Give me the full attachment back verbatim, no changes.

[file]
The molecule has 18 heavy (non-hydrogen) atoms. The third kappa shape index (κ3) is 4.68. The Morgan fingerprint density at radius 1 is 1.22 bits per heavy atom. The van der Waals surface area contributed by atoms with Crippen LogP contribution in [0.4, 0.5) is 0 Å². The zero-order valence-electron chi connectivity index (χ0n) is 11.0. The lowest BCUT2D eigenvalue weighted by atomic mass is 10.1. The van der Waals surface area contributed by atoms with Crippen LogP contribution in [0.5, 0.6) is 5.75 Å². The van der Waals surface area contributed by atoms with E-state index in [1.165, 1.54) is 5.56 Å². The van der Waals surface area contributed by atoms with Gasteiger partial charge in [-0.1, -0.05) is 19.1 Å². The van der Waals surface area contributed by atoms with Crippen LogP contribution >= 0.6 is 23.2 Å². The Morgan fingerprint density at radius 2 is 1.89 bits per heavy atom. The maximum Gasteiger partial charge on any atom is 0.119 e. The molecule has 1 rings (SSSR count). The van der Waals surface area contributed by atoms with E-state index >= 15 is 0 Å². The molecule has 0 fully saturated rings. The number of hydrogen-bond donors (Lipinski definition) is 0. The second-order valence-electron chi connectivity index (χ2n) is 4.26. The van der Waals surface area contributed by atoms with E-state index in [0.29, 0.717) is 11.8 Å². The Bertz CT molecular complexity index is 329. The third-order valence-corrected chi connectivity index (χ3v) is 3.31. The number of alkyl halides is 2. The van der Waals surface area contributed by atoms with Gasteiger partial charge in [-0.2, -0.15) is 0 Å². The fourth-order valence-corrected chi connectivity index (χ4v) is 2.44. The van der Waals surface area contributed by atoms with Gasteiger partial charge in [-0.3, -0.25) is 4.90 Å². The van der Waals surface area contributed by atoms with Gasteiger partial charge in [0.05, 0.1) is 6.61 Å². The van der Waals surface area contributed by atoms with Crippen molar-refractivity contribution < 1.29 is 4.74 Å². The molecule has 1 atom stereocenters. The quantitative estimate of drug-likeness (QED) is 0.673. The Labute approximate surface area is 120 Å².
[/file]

The molecule has 18 heavy (non-hydrogen) atoms. The third kappa shape index (κ3) is 4.68. The Morgan fingerprint density at radius 1 is 1.22 bits per heavy atom. The van der Waals surface area contributed by atoms with Crippen LogP contribution in [0.4, 0.5) is 0 Å². The zero-order valence-electron chi connectivity index (χ0n) is 11.0. The lowest BCUT2D eigenvalue weighted by atomic mass is 10.1. The van der Waals surface area contributed by atoms with Crippen LogP contribution in [0.5, 0.6) is 5.75 Å². The van der Waals surface area contributed by atoms with E-state index in [1.165, 1.54) is 5.56 Å². The van der Waals surface area contributed by atoms with Gasteiger partial charge in [-0.1, -0.05) is 19.1 Å². The van der Waals surface area contributed by atoms with Crippen LogP contribution >= 0.6 is 23.2 Å². The Morgan fingerprint density at radius 2 is 1.89 bits per heavy atom. The maximum Gasteiger partial charge on any atom is 0.119 e. The molecule has 1 rings (SSSR count). The van der Waals surface area contributed by atoms with E-state index >= 15 is 0 Å². The molecule has 0 fully saturated rings. The number of hydrogen-bond donors (Lipinski definition) is 0. The second-order valence-electron chi connectivity index (χ2n) is 4.26. The van der Waals surface area contributed by atoms with E-state index in [0.29, 0.717) is 11.8 Å². The Bertz CT molecular complexity index is 329. The third-order valence-corrected chi connectivity index (χ3v) is 3.31. The number of alkyl halides is 2. The van der Waals surface area contributed by atoms with Gasteiger partial charge in [-0.2, -0.15) is 0 Å². The fourth-order valence-corrected chi connectivity index (χ4v) is 2.44. The van der Waals surface area contributed by atoms with Gasteiger partial charge in [-0.3, -0.25) is 4.90 Å². The van der Waals surface area contributed by atoms with Gasteiger partial charge in [0.05, 0.1) is 6.61 Å². The van der Waals surface area contributed by atoms with Crippen molar-refractivity contribution < 1.29 is 4.74 Å². The molecule has 1 atom stereocenters. The quantitative estimate of drug-likeness (QED) is 0.673. The Labute approximate surface area is 120 Å².